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Nutrition & SBS

A good nutritional status is important to achieve a successful outcome in short bowel syndrome. The goals of nutritional management are to maintain normal growth, promote bowel adaptation and avoid complications.

Babies with short bowel syndrome are dependent on parenteral nutrition generally from birth. The babies that are going through the intestinal rehabilitation programme will require parenteral nutrition as their main source of nutrition until and after the lengthening surgery, others require it until enteral feeds can be increased, tolerated and are growing well. Previously the parenteral nutrition has had to be lower in fat to help preserve the liver however due to recent advances in parenteral nutrition this can now be near or equal to normal fat requirements.

Your child will also be encouraged to orally feed with either expressed breast milk or a hydrolysed formula as demand feeds to stimulate and teach the brain and bowel. During this period while on parenteral nutrition, your child may not always be hungry to feed.
This improves as the parenteral nutrition becomes more overnight and over a less number of hours.

Babies tend to orally feed better on the ward when parents are with them as the nursing staff cannot always feed the baby on demand. It is often implied that your child may not like the hydrolysed formula however this is generally not the case as they just need lots of consistent encouragement to feed. It is hoped that your child will not require any form of tube to help with feeding but this is sometimes used for top ups if there is total oral aversion.

After the lengthening surgery your child will restart parenteral nutrition and a few days later will restart enteral feeds. This will be again using either expressed breast milk or a hydrolysed formula as small feeds initially. If these are not tolerated, other formulas may need to be used such as an elemental feed or a modular feed. Weaning will also recommence.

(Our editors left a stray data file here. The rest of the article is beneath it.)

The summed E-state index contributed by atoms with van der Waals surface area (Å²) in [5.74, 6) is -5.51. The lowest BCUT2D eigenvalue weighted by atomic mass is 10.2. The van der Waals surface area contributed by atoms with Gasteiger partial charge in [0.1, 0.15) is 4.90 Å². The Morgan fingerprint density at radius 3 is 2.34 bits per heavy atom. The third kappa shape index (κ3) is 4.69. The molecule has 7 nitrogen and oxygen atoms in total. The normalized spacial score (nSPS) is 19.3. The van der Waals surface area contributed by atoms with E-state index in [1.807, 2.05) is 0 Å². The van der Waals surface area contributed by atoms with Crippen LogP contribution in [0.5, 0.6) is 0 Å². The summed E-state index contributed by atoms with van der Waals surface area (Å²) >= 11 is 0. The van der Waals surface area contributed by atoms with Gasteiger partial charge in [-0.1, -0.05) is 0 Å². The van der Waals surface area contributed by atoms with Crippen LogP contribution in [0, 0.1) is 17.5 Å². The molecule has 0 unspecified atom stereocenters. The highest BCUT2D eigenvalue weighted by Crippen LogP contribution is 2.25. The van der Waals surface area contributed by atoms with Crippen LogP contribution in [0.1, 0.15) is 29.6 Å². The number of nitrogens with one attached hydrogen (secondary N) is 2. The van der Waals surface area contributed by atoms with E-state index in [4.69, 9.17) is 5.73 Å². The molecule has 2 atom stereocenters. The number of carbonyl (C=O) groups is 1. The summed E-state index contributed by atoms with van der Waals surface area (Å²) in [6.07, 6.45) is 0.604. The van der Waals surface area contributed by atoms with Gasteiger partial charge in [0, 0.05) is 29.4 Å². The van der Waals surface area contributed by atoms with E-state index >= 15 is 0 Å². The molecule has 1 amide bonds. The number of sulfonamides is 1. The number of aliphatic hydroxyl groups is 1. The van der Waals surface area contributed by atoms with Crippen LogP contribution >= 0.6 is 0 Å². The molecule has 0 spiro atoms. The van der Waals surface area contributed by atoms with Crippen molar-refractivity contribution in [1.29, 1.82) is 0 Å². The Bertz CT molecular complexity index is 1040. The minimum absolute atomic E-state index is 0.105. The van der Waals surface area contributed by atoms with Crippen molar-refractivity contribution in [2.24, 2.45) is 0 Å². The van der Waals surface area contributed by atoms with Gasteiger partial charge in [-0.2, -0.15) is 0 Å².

Oral feeds with or without surgery will be gradually increased in volume and frequency as tolerated. The feed concentration will also be increased gradually as tolerated to achieve additional calories to help your child grow well.

Weaning will start as usual at approximately 6 months of age, even if waiting for surgery. At this time it will be basic weaning foods of negligible nutrient content consisting of smooth, bland, non-wheat cereals (baby rice) and pureed cooked vegetables and fruit. This will be increased as tolerated aiming 2 – 3 times per day. It is very important to start weaning at the appropriate age as if the ‘window of opportunity’ for food acceptance is missed, it could result in an increased risk of developing feeding difficulties. Also this is always a good time to incorporate messy play so your child does not become averse to food being on their face or hands and helps prevent feeding difficulties.

Weaning should continue to progress with a restricted diet free from wheat, gluten, milk, egg and soya. This should increase in variety and amount and advance to soft lumps, mashed consistencies and finger foods. Chicken, meat and fish (iron-rich foods) are then introduced gradually as tolerated. Within a few months this should move towards increased textures consisting of chopped family foods with three meals per day plus snacks within normal family meals. You should encourage your child to self feed as soon as they show an interest.

Due to the restrictions of the diet there are many staple foods available free from gluten and wheat which your GP may prescribe for you or you can buy from large supermarkets. These include bread, pasta, biscuits and flour. There is also a wide variety of commercially available foods which are free from milk such as butter and cheese.

As your child’s oral diet increases and feed tolerance improves the parenteral nutrition will be reduced accordingly and hopefully eventually discontinued. The enteral feed will also continue as required aiming to reduce and then in time stop or be replaced by either alternative milk free milks or cow’s milk when weight gain is adequate with a well tolerated oral diet.

As time goes on and the bowel adapts to a restricted diet, new foods will be introduced gradually one at a time. Food groups are generally reintroduced with wheat/gluten first and increasing the amounts as tolerated, moving on to soya, egg and finally cow’s milk. Tolerance is monitored by absorption meaning frequency and consistency of your child’s stools and how well your child grows. It can take weeks to months to a few years for the reintroduction of foods to be completed successfully.

If for any reason stools are not improving, with or without medication then it may be suggested your child take a probiotic which has shown in some instances to reduce the number of stools and improve stool texture.

It would be hoped that in time your child will manage a normal family diet and continue to grow well.